This week's Alameda County Superior Court decision refusing to dismiss the city of Oakland from a damage lawsuit filed by families of Ghost Ship fire victims is good news for the aggrieved plaintiffs -- and for the rest of us as well.

For the plaintiffs, it means that there will be a sure source of money to pay damages if the city is found liable, as seems likely, for failing to inspect or exert any control over an illegal multiple-occupancy living space desperately in need of adult supervision. It's unclear whether any of the other defendants, except Alameda County, has enough money to pay what promises to be a hefty verdict.

But for the rest of us, we who pay the taxes that fund Alameda County and Oakland, it means that two of California's largest oldest bureaucracies could be forced to reveal how their behind-the-scenes decisions are made. If the ruling stands, kind of a big "if" since it will almost certainly be appealed many times by many attorneys, thousands of businesses and bureaucrats up and down the Golden State who benefit from those decisions will likely be very unhappy.

What's going on

Behind-the-scenes bureaucrats decide nearly everything in our complex structure of overlapping jurisdictions, such as who gets to build what where, who gets charged with what in criminal court and, like in the Ghost Ship case, who gets to open individual businesses.

In a city as large as Oakland, there could be hundreds of people working basically anonymously keeping tabs on everything.

The sorry case of the Ghost Ship has brought the behind-the-scenes bureaucrats to the forefront. Someone or someones allowed an illegal live/work warehouse to operate in Oakland's Fruitvale district, someone or someones gave the property owner permission to rent out the building even though it hadn't been inspected in 30 years, and someone or someones allowed this property owner to accumulate more than a dozen properties in Oakland even though most of those properties were in derelict condition.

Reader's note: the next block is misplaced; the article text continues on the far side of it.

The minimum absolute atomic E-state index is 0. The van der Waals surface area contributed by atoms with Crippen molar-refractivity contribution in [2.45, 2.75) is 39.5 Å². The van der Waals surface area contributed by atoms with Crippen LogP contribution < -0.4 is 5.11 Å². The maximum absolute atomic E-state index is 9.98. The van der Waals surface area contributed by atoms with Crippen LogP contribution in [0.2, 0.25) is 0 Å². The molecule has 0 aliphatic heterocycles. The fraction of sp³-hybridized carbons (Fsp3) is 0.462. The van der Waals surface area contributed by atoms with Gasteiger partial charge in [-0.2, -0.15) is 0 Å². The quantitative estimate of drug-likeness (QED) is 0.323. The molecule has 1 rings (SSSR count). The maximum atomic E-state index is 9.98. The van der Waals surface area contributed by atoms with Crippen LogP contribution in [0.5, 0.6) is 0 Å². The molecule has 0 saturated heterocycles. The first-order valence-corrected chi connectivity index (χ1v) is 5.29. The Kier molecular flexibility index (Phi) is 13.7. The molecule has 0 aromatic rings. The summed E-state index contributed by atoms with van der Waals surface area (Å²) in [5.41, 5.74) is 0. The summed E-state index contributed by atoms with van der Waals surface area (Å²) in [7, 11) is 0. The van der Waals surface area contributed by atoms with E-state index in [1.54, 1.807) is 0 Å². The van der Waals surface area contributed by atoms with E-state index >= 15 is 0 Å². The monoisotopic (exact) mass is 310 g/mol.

If the lawsuit against Oakland and Alameda County is allowed to proceed, the public stands to find out who these people are and, probably, how to best ensure that such a tragedy never happens again. Alameda County has also been named as a defendant in the families' lawsuit but also claims to be immune from suit and has moved for dismissal.

Of course, Oakland could have avoided the precarious legal situation by being forthcoming in the days and weeks following the tragedy and working alongside the public in investigating what went wrong. Instead, the city has tried to keep information about the tragedy -- information owned by the public -- from being released.

City officials had to be sued by area newspapers before they would release details about contacts between police, firefighters and residents of the Ghost Ship, ordered debris from the fire removed and dumped in bay wetlands without permits, and then announced that criminal charges would only be brought against two Ghost Ship residents even though the investigation still seemed to be progressing.

Finding out

t's a shame that Oakland bureaucrats have so little loyalty to the citizens who pay them that people who lost children in the fire had to sue to find out the truth about what happened and to get justice. Of course, it wasn't the bureaucrats who invited dozens of people to fill the Ghost Ship on the night of the fire for an unapproved musical performance, nor was it the bureaucrats who failed to install sprinklers and fire alarms that could have saved many of the lives that were lost.

City bureaucrats are not responsible for soaring rents that force people to live in overcrowded and substandard housing. But it is the job of the bureaucrats to try to keep residents safe by enforcing safety codes and other city rules.

Oakland has building inspectors and probably pays them handsomely and houses them in expensive offices in beautiful downtown towers. So, what happened with the Ghost Ship?

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